"If money isn't loosened up, this sucker could go down" - George W. Bush warned in September 2008

Friday, August 27, 2010

Really good links - Fed&TIPS - Monetary policy - Bailout risks - Krugman, Christ and the resurrection of Milton Friedman - Kocherlakota and Zimbabwe - Scott Sumner - 3% inflation

Steve - Fed and TIPS spreads - "If the Fed makes a policy announcement that the market deems deflationary, TIPS spreads will *immediately* shrink. Directionally, the market renders an immediate verdict on the Fed decision as you said.
        However, the *magnitude* of the reaction depends on circularity: does the Fed trust the market (they will correct their decision next time) and does the market trust the Fed.
        If the Fed renders a “bad” decision, but their is mutual trust between the market and the Fed, TIPS spreads will fall a little and stocks will fall a little, even if the decision is terrible. What is the cost of six weeks?
        However, if the Fed renders a “bad” decision and says it is smarter than the market, the TIPS spreads and the stocks will both crash. If the Fed thinks it knows better than the market, the market will price in the full extent of any perceived bad decision immediately. See September/October 2008."

Scott Sumner - The empathetic, the amoral, and the sadistic monetary policy - "Instead, I’d like to argue that central bankers are a bunch of well-meaning (or at worst amoral) people who act like sadists because they have the wrong model in their heads. They think that it is “natural” for inflation to fall during periods of high unemployment. And we know that ‘natural’ means good. After all, natural foods are good for you, aren’t they? Why do they think low inflation is natural in a weak economy? Because it almost always happens. When it doesn’t happen, e.g. 1974, the event is viewed as bizarre. "

Andy Harless - The Real Activity Suspension Program - "Think of this as a guest post by the Cynic in me. <..> Now this bailout program is not without its risks. The biggest risk is that the economy will recover, which would be a disaster for the program. Suddenly, not only would banks be holding losses on their Treasury notes, but their cost of funds would go up, as depositors realized that there were more attractive investments available than zero-interest bank deposits."

Paul Krugman - Christ and the resurrection of Milton Friedman

Karl Smith - Kocherlakota on Deflation - Apparently Kocherlakota was right - zero interest rates will cause deflation. But he forgot to tell us that we are going to see hyperinflation before that. Case study - hyperinflation and deflation in Zimbabwe.

Tweet of the day - Garett Jones - Scott Sumner - "If the U.S. Congress were functional, then Scott Sumner would be testifying monthly."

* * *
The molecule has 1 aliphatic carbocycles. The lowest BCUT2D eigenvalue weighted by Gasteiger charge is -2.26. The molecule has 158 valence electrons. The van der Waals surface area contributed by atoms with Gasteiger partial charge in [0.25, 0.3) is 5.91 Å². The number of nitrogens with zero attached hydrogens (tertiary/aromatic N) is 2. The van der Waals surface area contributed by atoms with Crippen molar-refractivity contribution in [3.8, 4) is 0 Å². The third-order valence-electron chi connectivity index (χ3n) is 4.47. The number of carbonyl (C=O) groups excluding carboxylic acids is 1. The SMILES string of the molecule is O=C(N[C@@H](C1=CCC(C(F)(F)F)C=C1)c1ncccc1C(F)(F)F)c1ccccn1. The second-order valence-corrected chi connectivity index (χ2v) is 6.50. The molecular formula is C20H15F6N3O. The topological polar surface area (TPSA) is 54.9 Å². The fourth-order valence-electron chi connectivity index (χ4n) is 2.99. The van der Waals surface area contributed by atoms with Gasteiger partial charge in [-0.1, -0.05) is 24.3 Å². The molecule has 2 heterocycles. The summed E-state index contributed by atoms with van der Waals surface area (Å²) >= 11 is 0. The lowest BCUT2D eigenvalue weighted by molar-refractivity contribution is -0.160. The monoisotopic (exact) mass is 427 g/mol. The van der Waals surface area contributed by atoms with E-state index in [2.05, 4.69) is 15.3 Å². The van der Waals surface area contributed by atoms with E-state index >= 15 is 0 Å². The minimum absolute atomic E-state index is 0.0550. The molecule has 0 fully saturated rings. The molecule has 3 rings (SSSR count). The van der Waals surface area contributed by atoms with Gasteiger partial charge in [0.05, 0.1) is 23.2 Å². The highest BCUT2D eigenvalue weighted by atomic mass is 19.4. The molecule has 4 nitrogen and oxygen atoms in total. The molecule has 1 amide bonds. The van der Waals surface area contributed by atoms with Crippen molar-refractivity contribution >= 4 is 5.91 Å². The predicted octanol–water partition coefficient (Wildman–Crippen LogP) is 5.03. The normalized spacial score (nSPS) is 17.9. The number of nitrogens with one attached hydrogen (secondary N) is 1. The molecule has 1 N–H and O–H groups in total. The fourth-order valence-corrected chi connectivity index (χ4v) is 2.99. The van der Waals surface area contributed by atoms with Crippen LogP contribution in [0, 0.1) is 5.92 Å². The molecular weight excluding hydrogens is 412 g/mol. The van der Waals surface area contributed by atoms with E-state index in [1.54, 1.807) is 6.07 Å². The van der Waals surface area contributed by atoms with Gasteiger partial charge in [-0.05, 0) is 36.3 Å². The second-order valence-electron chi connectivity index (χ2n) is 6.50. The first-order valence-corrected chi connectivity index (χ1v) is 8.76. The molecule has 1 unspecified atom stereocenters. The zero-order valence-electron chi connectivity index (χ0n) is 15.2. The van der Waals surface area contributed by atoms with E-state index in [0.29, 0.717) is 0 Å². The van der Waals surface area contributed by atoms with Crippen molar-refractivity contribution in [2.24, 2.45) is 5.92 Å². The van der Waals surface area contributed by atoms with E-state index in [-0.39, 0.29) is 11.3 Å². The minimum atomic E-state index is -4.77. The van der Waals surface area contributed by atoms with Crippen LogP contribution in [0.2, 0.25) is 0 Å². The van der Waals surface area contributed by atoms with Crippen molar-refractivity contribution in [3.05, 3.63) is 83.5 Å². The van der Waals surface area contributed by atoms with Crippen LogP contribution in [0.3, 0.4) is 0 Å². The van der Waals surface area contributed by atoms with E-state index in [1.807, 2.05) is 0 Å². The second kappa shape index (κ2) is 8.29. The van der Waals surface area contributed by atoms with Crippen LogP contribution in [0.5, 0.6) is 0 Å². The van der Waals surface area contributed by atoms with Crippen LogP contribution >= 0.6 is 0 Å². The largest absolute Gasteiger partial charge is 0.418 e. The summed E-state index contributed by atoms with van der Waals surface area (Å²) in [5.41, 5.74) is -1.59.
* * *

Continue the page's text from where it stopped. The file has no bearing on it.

Update:
Ben Bernanke (Jackson Hole) - 3% inflation - Price level targeting is a bad idea because we didn't screw things up that much  - "A rather different type of policy option, which has been proposed by a number of economists, would have the Committee increase its medium-term inflation goals above levels consistent with price stability. I see no support for this option on the FOMC. Conceivably, such a step might make sense in a situation in which a prolonged period of deflation had greatly weakened the confidence of the public in the ability of the central bank to achieve price stability, so that drastic measures were required to shift expectations. Also, in such a situation, higher inflation for a time, by compensating for the prior period of deflation, could help return the price level to what was expected by people who signed long-term contracts, such as debt contracts, before the deflation began.
        However, such a strategy is inappropriate for the United States in current circumstances. Inflation expectations appear reasonably well-anchored, and both inflation expectations and actual inflation remain within a range consistent with price stability. In this context, raising the inflation objective would likely entail much greater costs than benefits. Inflation would be higher and probably more volatile under such a policy, undermining confidence and the ability of firms and households to make longer-term plans, while squandering the Fed's hard-won inflation credibility. Inflation expectations would also likely become significantly less stable, and risk premiums in asset markets--including inflation risk premiums--would rise. The combination of increased uncertainty for households and businesses, higher risk premiums in financial markets, and the potential for destabilizing movements in commodity and currency markets would likely overwhelm any benefits arising from this strategy."

No comments:

Post a Comment

Blog Archive

The Money Demand

123